Raleigh Report

Raleigh’s top priority? Residents divided along racial, generational lines

Brookview Apartments in Raleigh is slated for demolition to make way for new upscale single family housing. The amount of affordable housing in and around downtown Raleigh and elsewhere in Wake County is declining as real estate values rise thanks to a flood of global investment dollars. Fewer traditional starter homes are being built, and affordable rental projects are being redeveloped to target higher income tenants.
Brookview Apartments in Raleigh is slated for demolition to make way for new upscale single family housing. The amount of affordable housing in and around downtown Raleigh and elsewhere in Wake County is declining as real estate values rise thanks to a flood of global investment dollars. Fewer traditional starter homes are being built, and affordable rental projects are being redeveloped to target higher income tenants. tlong@newsobserver.com

Residents are divided along socio-economic, generational and racial lines when it comes to the city’s most-pressing issues such as growth, affordable housing and safety, according to a recent survey.

Raleigh’s older, wealthier, white residents overwhelmingly said growth is the top issue, while black and young residents said they were more concerned about the lack of affordable housing.

The city last year commissioned Kansas-based research group ETC Institute to collect feedback on topics such as city services and whether residents feel safe.

Survey participants were asked to pick their top concern among eight topics: pace of growth, transportation, affordable housing, job opportunities, public safety, social justice, city services and environmental protection.

The results highlight a divide between residents who worry about traffic and development and those who are trying to make ends meet in a growing city that is becoming more expensive to call home.

Nice and affordable don’t mix right now.

Theresa Garrett, 33, who wants a house in the eastern or southeastern part of the city that costs about $200,000

Theresa Garrett, 33, who works in customer care and support at Citrix in downtown Raleigh, has been living with friends off Tryon Road since she started looking in October for a house to buy. She wants a house in the eastern or southeastern part of the city that costs about $200,000, but so far she hasn’t had much luck.

“Now that we’re in a sellers’ market, it’s very difficult to find something. Then when you find something and want to go look at it, it’s gone,” Garrett said.

The average sale price of Raleigh homes last year was $261,000, according to county data.

“Nice and affordable don’t mix right now,” Garrett said. “You can live someplace that’s nice and close to downtown with roommates, or you’re going to be pushed further out from the city to live on your own and have to commute.”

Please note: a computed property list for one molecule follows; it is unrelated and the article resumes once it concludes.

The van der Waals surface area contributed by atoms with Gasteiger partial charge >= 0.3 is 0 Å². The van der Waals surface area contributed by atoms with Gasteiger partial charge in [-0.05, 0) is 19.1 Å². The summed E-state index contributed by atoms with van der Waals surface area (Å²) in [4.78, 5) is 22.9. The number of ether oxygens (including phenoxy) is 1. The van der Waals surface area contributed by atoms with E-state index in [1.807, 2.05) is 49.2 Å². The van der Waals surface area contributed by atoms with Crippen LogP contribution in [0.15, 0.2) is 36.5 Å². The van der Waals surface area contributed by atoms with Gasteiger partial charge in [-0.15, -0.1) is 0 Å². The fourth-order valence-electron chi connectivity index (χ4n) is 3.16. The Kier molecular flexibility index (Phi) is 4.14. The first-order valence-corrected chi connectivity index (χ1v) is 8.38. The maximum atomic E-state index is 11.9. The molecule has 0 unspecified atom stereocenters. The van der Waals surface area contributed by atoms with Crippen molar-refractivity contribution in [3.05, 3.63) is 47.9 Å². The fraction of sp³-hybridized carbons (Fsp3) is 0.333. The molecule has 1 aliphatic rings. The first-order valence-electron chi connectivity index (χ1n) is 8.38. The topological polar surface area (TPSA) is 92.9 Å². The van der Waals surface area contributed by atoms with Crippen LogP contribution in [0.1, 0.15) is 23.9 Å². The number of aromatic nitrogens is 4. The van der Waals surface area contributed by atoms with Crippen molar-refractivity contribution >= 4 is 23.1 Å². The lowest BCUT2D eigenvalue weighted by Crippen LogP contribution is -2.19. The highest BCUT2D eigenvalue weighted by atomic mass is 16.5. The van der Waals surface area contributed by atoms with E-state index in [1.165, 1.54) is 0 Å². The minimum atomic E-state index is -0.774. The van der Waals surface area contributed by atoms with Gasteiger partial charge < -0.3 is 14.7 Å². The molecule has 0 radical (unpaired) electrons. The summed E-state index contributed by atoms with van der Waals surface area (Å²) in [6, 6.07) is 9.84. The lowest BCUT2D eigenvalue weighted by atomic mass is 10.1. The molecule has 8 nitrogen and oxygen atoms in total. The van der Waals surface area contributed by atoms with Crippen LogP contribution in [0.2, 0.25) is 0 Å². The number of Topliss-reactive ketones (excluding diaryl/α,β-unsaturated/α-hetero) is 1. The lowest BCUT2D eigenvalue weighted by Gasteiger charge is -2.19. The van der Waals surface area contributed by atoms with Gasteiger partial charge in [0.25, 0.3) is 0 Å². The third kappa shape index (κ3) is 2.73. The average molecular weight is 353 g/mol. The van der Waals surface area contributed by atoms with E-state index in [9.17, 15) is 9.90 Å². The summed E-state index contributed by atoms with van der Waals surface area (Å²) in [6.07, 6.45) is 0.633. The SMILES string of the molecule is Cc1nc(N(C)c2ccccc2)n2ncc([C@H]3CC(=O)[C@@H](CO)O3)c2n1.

More than 64 percent of black residents who took the survey picked affordable housing as their top concern. Residents who earn less than $60,000 a year also said it was at the top of their list.

Like most age groups, survey takers ages 18 to 34 were most concerned about Raleigh’s growth. But millennials said they were much more concerned about affordable housing than older residents.

The results come less than a year after the City Council last year raised the property tax rate by 1 cent to bring in $5.7 million to expand this year’s affordable housing program from 200 to 325 units. Tax revenue generated by the additional penny is expected to go toward affordable housing each year.

They also come just six months ahead of the October City Council elections and may be key campaign issues for candidates.

$261,000 Average sale price of Raleigh homes last year

Councilman Bonner Gaylord said those concerned about growth want to limit development, while those concerned about affordable housing would benefit from an expanded supply of housing to “create competition and keep costs down.”

“We have to be smart about it and allow our city to grow in strategic areas, along commercial corridors and growth centers,” Gaylord said. “We need to grow up and not out. If you grow vertically as opposed to horizontally, you have less impact because you can pack in more people into less space and that’s more efficient for the city.”

Councilman David Cox said he doesn’t think market forces alone will keep housing prices low. Sure, an apartment complex might open with lower rental rates than its competitors, but its rates will creep up as more people move to Raleigh, Cox said.

There’s no “magic” answer for protecting the character of neighborhoods and boosting affordable housing, he said.

“There are a lot of things we don’t have in our tool boxes,” Cox said. “We don’t have the ability to zone for affordable housing, for example.”

Stef Mendell, 62, said she thinks the city can promote affordability by protecting its neighborhoods.

Mendell is a retired executive from GlaxoSmithKline who lives near Wade Avenue. She said a developer tore down one house in her neighborhood to build two new homes on the property. She wants the city to adopt stronger standards to prevent tear downs – something she thinks would help preserve housing costs.

“Tearing down houses means that people who work for the city can’t afford to live in the city anymore because we’re pricing them out,” Mendell said.

“I’m not talking about $100,000 homes or anything, I’m comparing $300,000 homes to million-dollar homes,” she said. “If we can get homes built that can fit more with the existing character of a neighborhood, we won’t have these McMansions.”

Paul A. Specht: 919-829-4870, @AndySpecht

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